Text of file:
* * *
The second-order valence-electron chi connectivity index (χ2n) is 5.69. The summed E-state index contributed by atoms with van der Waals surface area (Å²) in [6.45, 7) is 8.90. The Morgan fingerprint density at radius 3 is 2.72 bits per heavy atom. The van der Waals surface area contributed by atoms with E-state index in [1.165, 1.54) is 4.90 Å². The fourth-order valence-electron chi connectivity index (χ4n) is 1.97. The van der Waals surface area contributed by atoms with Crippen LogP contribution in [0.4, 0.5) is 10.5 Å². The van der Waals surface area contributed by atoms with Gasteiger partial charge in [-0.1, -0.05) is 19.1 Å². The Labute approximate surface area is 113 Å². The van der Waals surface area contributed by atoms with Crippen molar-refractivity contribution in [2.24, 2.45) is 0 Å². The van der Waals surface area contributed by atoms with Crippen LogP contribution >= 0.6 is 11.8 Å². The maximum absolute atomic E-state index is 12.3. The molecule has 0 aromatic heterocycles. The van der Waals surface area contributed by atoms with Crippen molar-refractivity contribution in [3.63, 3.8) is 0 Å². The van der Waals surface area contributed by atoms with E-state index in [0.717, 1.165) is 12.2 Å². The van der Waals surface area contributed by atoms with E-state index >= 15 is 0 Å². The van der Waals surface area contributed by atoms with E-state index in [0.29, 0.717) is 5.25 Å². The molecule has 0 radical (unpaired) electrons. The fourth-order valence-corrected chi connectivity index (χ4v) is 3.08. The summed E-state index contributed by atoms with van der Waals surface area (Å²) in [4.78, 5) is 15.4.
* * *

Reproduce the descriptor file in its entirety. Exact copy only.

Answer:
The second-order valence-electron chi connectivity index (χ2n) is 5.69. The summed E-state index contributed by atoms with van der Waals surface area (Å²) in [6.45, 7) is 8.90. The Morgan fingerprint density at radius 3 is 2.72 bits per heavy atom. The van der Waals surface area contributed by atoms with E-state index in [1.165, 1.54) is 4.90 Å². The fourth-order valence-electron chi connectivity index (χ4n) is 1.97. The van der Waals surface area contributed by atoms with Crippen LogP contribution in [0.4, 0.5) is 10.5 Å². The van der Waals surface area contributed by atoms with Gasteiger partial charge in [-0.1, -0.05) is 19.1 Å². The Labute approximate surface area is 113 Å². The van der Waals surface area contributed by atoms with Crippen molar-refractivity contribution in [2.24, 2.45) is 0 Å². The van der Waals surface area contributed by atoms with Crippen LogP contribution >= 0.6 is 11.8 Å². The maximum absolute atomic E-state index is 12.3. The molecule has 0 aromatic heterocycles. The van der Waals surface area contributed by atoms with Crippen molar-refractivity contribution in [3.63, 3.8) is 0 Å². The van der Waals surface area contributed by atoms with E-state index in [0.717, 1.165) is 12.2 Å². The van der Waals surface area contributed by atoms with E-state index >= 15 is 0 Å². The van der Waals surface area contributed by atoms with E-state index in [0.29, 0.717) is 5.25 Å². The molecule has 0 radical (unpaired) electrons. The fourth-order valence-corrected chi connectivity index (χ4v) is 3.08. The summed E-state index contributed by atoms with van der Waals surface area (Å²) in [4.78, 5) is 15.4.